Saturday, October 21, 2017
This photograph, held by the BC archives, is noted as being a "Quatsino Village" and was reportedly taken circa 1866. This would make this one of the earliest photographs taken on the North Island. First Nations people, their villages, artwork and regalia were the subject matter of many early photographs taken on the North Island. Many became postcards depicting traditional west coast lifestyles. In the mid 1800s many First Nations still lived a lifestyle where they traveled seasonally to different villages. This confused the Europeans who would consider a village abandoned if they came upon it in a season during which the settlement was not utilized.
"Quatsino Village" circa 1866. BC Archives A-00939
*footnote: The Bill Reid Centre at SFU has noted that this photo has the following caption: "The village of Ma-ate with people assembled and Superintendent Powell and Commander Orlebar standing on the beach. Photo by O.C. Hastings, July 27, 1879." After some sleuthing work, however, they identify the village as being that of Ow-i-ye-kum at Forward Inlet.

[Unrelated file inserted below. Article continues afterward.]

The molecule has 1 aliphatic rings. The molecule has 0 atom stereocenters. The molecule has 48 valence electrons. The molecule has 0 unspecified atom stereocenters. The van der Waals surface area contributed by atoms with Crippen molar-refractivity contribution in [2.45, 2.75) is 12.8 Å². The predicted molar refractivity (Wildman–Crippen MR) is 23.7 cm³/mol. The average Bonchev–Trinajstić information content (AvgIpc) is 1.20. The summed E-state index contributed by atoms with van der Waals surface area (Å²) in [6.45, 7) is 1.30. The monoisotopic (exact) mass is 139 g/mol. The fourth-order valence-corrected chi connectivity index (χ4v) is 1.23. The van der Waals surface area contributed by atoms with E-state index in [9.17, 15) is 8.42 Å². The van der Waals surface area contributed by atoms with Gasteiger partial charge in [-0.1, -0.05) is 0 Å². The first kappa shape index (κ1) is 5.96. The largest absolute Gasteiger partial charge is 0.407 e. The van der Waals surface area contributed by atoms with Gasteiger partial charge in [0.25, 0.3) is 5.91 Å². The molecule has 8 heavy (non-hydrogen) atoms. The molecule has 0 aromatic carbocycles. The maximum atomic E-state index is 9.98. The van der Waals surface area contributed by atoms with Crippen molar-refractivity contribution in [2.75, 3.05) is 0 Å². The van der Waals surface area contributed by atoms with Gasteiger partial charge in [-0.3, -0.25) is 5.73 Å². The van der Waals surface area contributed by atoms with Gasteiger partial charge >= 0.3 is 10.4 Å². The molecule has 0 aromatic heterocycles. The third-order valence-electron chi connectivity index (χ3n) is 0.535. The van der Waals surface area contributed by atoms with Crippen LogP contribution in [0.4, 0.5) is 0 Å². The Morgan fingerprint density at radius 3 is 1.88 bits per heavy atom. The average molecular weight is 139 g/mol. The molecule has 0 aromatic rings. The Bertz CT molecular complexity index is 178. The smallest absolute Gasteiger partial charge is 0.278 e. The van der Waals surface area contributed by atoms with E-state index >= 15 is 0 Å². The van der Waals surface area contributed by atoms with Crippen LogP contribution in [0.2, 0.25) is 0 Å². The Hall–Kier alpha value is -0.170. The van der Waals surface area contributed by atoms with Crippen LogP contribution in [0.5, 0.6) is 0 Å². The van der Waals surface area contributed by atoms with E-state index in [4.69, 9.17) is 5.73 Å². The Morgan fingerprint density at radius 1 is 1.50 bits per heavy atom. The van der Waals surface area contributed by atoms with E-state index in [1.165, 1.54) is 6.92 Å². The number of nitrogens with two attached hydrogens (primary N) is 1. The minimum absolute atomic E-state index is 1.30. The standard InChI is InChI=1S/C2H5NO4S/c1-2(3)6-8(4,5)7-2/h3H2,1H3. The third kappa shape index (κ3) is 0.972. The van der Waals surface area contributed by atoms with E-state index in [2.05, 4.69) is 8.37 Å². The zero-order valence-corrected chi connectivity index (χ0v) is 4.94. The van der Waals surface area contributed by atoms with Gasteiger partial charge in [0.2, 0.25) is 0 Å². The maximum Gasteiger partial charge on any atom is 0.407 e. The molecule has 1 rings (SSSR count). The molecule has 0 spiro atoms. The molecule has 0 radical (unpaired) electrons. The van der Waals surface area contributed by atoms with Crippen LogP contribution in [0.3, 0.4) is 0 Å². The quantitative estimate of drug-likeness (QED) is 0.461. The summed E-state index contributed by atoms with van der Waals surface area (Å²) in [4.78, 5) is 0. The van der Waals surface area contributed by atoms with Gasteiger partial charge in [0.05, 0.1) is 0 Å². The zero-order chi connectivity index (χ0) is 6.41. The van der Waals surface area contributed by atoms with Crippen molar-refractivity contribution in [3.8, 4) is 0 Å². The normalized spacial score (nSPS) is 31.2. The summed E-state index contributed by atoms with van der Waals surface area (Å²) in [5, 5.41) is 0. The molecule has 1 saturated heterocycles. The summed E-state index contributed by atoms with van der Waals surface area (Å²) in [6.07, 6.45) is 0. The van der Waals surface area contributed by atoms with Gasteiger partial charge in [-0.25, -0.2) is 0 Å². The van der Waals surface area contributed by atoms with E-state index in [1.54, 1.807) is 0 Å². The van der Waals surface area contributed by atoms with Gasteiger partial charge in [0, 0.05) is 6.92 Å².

Posted by sixstories at 3:18 PM
Monday, October 9, 2017
Pre-contact with Europeans, and during early days of contact, First Nations in Northern Vancouver Island practiced a burial ritual that involved entombing the deceased in a cedar box or laying them on a plank, and placing them in the branches of a large tree. The boxes were not very big, and bodies were curled up in a fetal position to fit into them. Often symbols of wealth like rattles, beads or coppers would be placed in the box. When Europeans and Hawaiians came to the North Island in the mid 1800s they often did not know what to make of these trees filled with boxes. As Christian missionaries became more influential they urged First Nations communities to move away from placing their dead in caves or in trees, and to bury their dead in the ground. Many areas where traditional tree burial practices had been undertaken were desecrated in the early 1900s by looters.
City of Vancouver Archives AM54-S4-: In P117.2
|Tsawatenok Tree Burial 1914 - Edward Curtis|
BC Archives E-04649
At times, for ceremonial purposes, the mummified remains of ancestors would be further preserved by smoking, and then could be brought out on occasions in the community.
Posted by sixstories at 9:04 PM